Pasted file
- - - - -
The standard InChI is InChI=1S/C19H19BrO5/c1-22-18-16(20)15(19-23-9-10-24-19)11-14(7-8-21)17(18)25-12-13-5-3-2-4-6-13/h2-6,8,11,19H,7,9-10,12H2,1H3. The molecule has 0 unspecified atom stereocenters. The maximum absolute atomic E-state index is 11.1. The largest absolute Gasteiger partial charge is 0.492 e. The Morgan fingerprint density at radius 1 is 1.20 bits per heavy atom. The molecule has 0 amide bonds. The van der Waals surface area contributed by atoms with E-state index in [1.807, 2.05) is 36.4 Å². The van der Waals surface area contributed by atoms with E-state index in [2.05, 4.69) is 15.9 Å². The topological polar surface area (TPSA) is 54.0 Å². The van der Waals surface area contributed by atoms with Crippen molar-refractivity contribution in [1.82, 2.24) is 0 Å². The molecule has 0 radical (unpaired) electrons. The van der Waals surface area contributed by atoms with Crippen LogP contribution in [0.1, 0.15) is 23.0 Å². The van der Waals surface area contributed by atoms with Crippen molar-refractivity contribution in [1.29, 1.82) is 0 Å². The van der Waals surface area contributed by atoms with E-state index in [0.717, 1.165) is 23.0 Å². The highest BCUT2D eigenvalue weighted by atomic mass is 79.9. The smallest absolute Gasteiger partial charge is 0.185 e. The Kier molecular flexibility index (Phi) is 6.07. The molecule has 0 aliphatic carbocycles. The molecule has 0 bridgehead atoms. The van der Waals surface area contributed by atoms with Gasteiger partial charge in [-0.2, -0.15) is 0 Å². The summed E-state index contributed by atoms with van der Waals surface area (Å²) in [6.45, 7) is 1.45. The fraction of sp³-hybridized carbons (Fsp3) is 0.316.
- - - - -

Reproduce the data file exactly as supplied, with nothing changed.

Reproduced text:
The standard InChI is InChI=1S/C19H19BrO5/c1-22-18-16(20)15(19-23-9-10-24-19)11-14(7-8-21)17(18)25-12-13-5-3-2-4-6-13/h2-6,8,11,19H,7,9-10,12H2,1H3. The molecule has 0 unspecified atom stereocenters. The maximum absolute atomic E-state index is 11.1. The largest absolute Gasteiger partial charge is 0.492 e. The Morgan fingerprint density at radius 1 is 1.20 bits per heavy atom. The molecule has 0 amide bonds. The van der Waals surface area contributed by atoms with E-state index in [1.807, 2.05) is 36.4 Å². The van der Waals surface area contributed by atoms with E-state index in [2.05, 4.69) is 15.9 Å². The topological polar surface area (TPSA) is 54.0 Å². The van der Waals surface area contributed by atoms with Crippen molar-refractivity contribution in [1.82, 2.24) is 0 Å². The molecule has 0 radical (unpaired) electrons. The van der Waals surface area contributed by atoms with Crippen LogP contribution in [0.1, 0.15) is 23.0 Å². The van der Waals surface area contributed by atoms with Crippen molar-refractivity contribution in [1.29, 1.82) is 0 Å². The van der Waals surface area contributed by atoms with E-state index in [0.717, 1.165) is 23.0 Å². The highest BCUT2D eigenvalue weighted by atomic mass is 79.9. The smallest absolute Gasteiger partial charge is 0.185 e. The Kier molecular flexibility index (Phi) is 6.07. The molecule has 0 aliphatic carbocycles. The molecule has 0 bridgehead atoms. The van der Waals surface area contributed by atoms with Gasteiger partial charge in [-0.2, -0.15) is 0 Å². The summed E-state index contributed by atoms with van der Waals surface area (Å²) in [6.45, 7) is 1.45. The fraction of sp³-hybridized carbons (Fsp3) is 0.316.